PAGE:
If you’re like me, Halloween usually sneaks up on you – and if you’re like me, you have been sick the last three years on Halloween (I have a fabulous pirate-but-not-a-pirate-wench costume that has never seen the light of day, see picture: left). However, this year there will be no “sneaking up on” of the aforementioned holiday (and hopefully no sickness four years in a row, knock on wood), because I am planning now – specifically for the trick-or-treaters.
It’s easy to go to the store and buy bags of candy the day of, and this is what I usually resort to because: “Oops! Is it October 31st already?!” Unfortunately, this tactic results in spending silly amounts of money on bags of candy, some of which never see the light of day – like my pirate costume – because I usually overestimate and have fewer trick-or-treaters than expected – unlike my pirate costume (hmmm…). Even with the alleged “sales” at drug stores and big box retailers, candy can still be quite pricy.
According to the National Retail Federation, Americans spent $1.8 billion on Halloween candy last year, and this year, they expect households to spend about $21.05 each! Of course, this number is the average, and I know there are still plenty of households that spend upwards of $50-60 on candy, especially if you live in one of the “cool” neighborhoods (and by “cool,” I mean kids from other neighborhoods come to yours because maybe some of your neighbors hand out full sized candy bars). I can think of some better uses for that money other than candy, as I’m sure all of you could, not to mention that darned childhood obesity epidemic they’re all talking about. However, no one wants to be that house on the street – or apartment in the building, in my case – that gives out boxes of raisins or other lameness. Really. No one likes those. Sorry. And even the bulk boxes of raisins can be just as costly as the big bags o’ candy.
Now, I’m sure a lot of people would frown upon the idea of not handing out candy; after all, it is Halloween. I’m not saying to necessarily cut out all candy, but leave that to the other houses on the street. You, my special GPP readers, you do not have to write on ruled paper! There are other options out there – options that will leave you feeling less guilty and leave your wallet feeling less empty, that is, if your wallet has “feelings.” (I’m pretty sure mine does. Sometimes I think I can hear it crying “Feed me.” “Sorry, baby, mamma’s gotta pay the power bill.”)
So…. In usual form, I have created a list of some Halloween candy alternatives that won’t break the bank and will help you retain the ever important status as one of the “cool” houses on the street. Bear in mind, when creating this list, I relied heavily on my many years of teaching children ages 2-12. It’s key to never underestimate the inventiveness of children and their capacity to appreciate the simple things. (I have seen countless children fall victim to “that shiny thing on the floor,” only to discover it’s a rogue sequin from a past art project or a scrap of aluminum foil from someone’s lunch. Even still, this shiny thing engrosses the attention of the child far beyond what most cartoons are capable of doing.)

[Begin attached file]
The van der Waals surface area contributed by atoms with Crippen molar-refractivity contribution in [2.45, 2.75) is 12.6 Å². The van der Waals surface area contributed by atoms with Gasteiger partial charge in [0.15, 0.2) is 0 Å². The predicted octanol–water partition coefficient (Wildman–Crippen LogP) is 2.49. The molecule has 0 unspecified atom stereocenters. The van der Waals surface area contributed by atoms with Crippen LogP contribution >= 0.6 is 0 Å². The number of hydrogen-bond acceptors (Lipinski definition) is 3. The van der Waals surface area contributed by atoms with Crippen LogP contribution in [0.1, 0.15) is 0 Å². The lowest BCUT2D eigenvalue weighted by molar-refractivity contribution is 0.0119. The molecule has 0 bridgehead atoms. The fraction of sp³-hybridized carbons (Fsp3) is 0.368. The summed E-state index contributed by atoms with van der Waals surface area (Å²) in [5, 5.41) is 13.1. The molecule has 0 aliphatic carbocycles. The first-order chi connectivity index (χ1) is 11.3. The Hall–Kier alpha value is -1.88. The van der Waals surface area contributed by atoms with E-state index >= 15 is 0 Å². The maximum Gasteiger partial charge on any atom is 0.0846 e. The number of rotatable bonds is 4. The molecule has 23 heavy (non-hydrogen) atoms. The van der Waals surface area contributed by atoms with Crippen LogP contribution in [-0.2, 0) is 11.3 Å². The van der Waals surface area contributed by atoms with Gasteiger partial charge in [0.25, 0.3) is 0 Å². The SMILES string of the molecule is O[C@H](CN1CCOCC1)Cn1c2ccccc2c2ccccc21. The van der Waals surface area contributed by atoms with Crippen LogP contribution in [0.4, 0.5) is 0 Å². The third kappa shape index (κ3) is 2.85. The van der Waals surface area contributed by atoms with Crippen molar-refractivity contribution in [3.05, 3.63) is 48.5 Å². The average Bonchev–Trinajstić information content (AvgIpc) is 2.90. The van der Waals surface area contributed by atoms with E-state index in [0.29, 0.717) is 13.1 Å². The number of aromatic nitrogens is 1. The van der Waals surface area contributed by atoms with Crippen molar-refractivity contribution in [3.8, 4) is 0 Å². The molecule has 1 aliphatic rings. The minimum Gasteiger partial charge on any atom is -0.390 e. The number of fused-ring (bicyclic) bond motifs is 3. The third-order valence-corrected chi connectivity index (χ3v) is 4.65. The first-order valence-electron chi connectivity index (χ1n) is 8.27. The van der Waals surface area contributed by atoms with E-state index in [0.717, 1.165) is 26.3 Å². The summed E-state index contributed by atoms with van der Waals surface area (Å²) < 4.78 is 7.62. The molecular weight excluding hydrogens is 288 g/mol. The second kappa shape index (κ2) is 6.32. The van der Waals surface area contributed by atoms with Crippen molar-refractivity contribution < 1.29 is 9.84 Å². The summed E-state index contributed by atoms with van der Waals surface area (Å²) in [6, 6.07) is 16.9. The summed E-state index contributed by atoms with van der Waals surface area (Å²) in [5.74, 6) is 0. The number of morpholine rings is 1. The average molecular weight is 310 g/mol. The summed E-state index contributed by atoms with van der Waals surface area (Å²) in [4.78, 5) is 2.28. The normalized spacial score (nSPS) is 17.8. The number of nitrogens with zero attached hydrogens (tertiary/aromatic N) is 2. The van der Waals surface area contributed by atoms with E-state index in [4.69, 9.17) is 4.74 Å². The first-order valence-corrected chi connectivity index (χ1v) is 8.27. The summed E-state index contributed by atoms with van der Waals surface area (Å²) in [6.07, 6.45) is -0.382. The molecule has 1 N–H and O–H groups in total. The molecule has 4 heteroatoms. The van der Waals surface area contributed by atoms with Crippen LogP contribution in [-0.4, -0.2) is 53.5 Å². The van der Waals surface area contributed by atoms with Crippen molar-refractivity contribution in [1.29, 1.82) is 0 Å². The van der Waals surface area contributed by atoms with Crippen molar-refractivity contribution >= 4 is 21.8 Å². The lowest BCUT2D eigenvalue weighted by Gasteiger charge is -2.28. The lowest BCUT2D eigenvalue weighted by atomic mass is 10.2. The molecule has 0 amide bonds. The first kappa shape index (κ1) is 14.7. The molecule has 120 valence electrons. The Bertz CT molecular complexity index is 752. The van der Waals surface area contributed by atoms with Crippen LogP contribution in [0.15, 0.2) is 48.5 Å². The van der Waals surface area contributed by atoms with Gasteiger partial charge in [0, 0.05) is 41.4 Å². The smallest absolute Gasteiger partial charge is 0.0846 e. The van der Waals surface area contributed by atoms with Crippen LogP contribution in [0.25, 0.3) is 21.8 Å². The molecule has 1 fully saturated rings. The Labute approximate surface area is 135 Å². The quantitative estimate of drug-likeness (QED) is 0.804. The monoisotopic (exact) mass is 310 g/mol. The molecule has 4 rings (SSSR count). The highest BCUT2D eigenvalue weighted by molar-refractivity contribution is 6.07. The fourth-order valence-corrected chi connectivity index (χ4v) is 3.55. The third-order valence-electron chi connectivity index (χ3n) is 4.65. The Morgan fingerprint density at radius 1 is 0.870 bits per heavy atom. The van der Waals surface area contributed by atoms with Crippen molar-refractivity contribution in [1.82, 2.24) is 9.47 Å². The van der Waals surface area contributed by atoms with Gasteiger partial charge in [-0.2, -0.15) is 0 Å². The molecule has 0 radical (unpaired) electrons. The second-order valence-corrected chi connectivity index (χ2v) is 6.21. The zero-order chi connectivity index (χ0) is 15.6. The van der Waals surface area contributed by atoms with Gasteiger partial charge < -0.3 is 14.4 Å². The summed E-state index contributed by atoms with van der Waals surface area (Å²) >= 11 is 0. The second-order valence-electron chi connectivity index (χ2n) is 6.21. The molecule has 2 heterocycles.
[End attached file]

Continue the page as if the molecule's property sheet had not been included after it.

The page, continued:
Here’s the list – shiny things included – of the GPP’S…
Cheap Halloween Candy Alternatives:
“Silly bandz” (or better yet, a cheaper off brand) – It never ceases to amaze me what children find “cool,” but Silly Bandz are it! Kids love to collect them, wear them, trade them – I think that’s Silly Bandz’s slogan? – And most kids feel they can never have too many. Fortunately for you, soon-to-be-coolest-house-on-the-block, Silly Bandz are Silly cheap (I just couldn’t help myself). The best deal I found was at Oriental Trading Company. Right now, you can get 150 glow-in-the-dark Halloween themed “Fun bands” (an off brand) for $4.99, plus the cost of shipping. If you anticipate having fewer than 150 trick-or-treaters, by all means, give them 2 or 3 each! But whatever you do, don’t let the children pick out which one(s) they want! First they’ll have to see what shape the bands (or Bandz) make when they’re not on their wrist, and then they’ll have to argue with their friends over what the shape is actually supposed to be: “That’s an astronaut!” “No! You’re wrong – it’s a milk cow!” “Oh yeah?! Well, your costume is dumb!!!” It can turn ugly pretty fast (I’ve seen it). Just hand them over, say “it’s a surprise!” and send them off on their silly way, er… Silly way.